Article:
Declarations of war may seem to be relics of a bygone era—a time more deeply steeped in ritual, when ambassadors in frock coats delivered sealed communiqués to foreign courts. Yet a declaration of war has a great deal to recommend it today: it forces a deliberate, public conversation about the reasons for going to war, the costs, the risks, the likely gains, the strategies for achieving them—all followed by a formal vote.
Debates over war powers are nothing new. A recent book by the University of California at San Diego political scientist Peter Irons, War Powers, concludes that although the president has steadily accumulated de facto war powers, the Framers clearly—and correctly—intended to locate those powers in Congress. A report issued this year by the Constitution Project, a group of eminent academics and policymakers assembled by Georgetown University's Public Policy Institute, sounds the same note. For these experts and countless other lawyers and constitutional scholars, the solution is for Congress to step up and reassume primary responsibility for sending the nation to war.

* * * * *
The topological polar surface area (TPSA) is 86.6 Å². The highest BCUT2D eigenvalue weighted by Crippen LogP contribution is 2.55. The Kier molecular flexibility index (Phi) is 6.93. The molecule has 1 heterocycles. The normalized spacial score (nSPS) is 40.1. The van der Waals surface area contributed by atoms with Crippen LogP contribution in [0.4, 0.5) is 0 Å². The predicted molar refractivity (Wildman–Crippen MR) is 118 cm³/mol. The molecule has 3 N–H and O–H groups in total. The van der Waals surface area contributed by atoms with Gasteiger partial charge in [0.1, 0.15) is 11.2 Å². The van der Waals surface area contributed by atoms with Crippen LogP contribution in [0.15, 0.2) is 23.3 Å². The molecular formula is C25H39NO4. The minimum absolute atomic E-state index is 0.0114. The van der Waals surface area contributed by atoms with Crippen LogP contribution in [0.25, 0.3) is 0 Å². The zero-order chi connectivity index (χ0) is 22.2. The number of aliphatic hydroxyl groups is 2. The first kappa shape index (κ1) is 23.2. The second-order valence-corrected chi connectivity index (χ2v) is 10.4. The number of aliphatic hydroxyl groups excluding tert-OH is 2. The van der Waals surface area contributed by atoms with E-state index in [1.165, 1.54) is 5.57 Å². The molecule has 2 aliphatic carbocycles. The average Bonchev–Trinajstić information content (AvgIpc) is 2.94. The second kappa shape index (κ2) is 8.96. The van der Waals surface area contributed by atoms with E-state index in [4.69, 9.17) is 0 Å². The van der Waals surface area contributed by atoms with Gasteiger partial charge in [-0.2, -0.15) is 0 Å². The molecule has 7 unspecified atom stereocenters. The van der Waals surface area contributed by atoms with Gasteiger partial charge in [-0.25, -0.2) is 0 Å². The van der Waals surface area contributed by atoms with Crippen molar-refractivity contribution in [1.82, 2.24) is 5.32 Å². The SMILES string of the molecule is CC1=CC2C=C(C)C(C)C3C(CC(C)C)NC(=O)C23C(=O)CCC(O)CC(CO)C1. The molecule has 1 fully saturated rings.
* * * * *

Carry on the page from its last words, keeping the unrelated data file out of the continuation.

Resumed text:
The problem is that Congress wants power without responsibility. Most legislators fear the political costs of bucking the commander in chief when the nation appears under threat. Others worry that the president's control of vital intelligence places him in a far better position to judge the need for war. The obvious answer is to demand that the information be shared, but here the president can claim that a debate risks spilling secrets to the enemy.
As a result, Congress has often preferred form over substance. Early in the history of the Republic, when President James Madison asked for a declaration of war against Algiers to stop the Barbary pirates, Congress declined, but authorized him to use "such of the armed vessels of the United States as may be judged requisite." Over time such authorizations have become fast tracks to war. Congress votes up or down on the president's often vague military proposals, without accepting responsibility for judging the objectives of the war and the plans for waging it.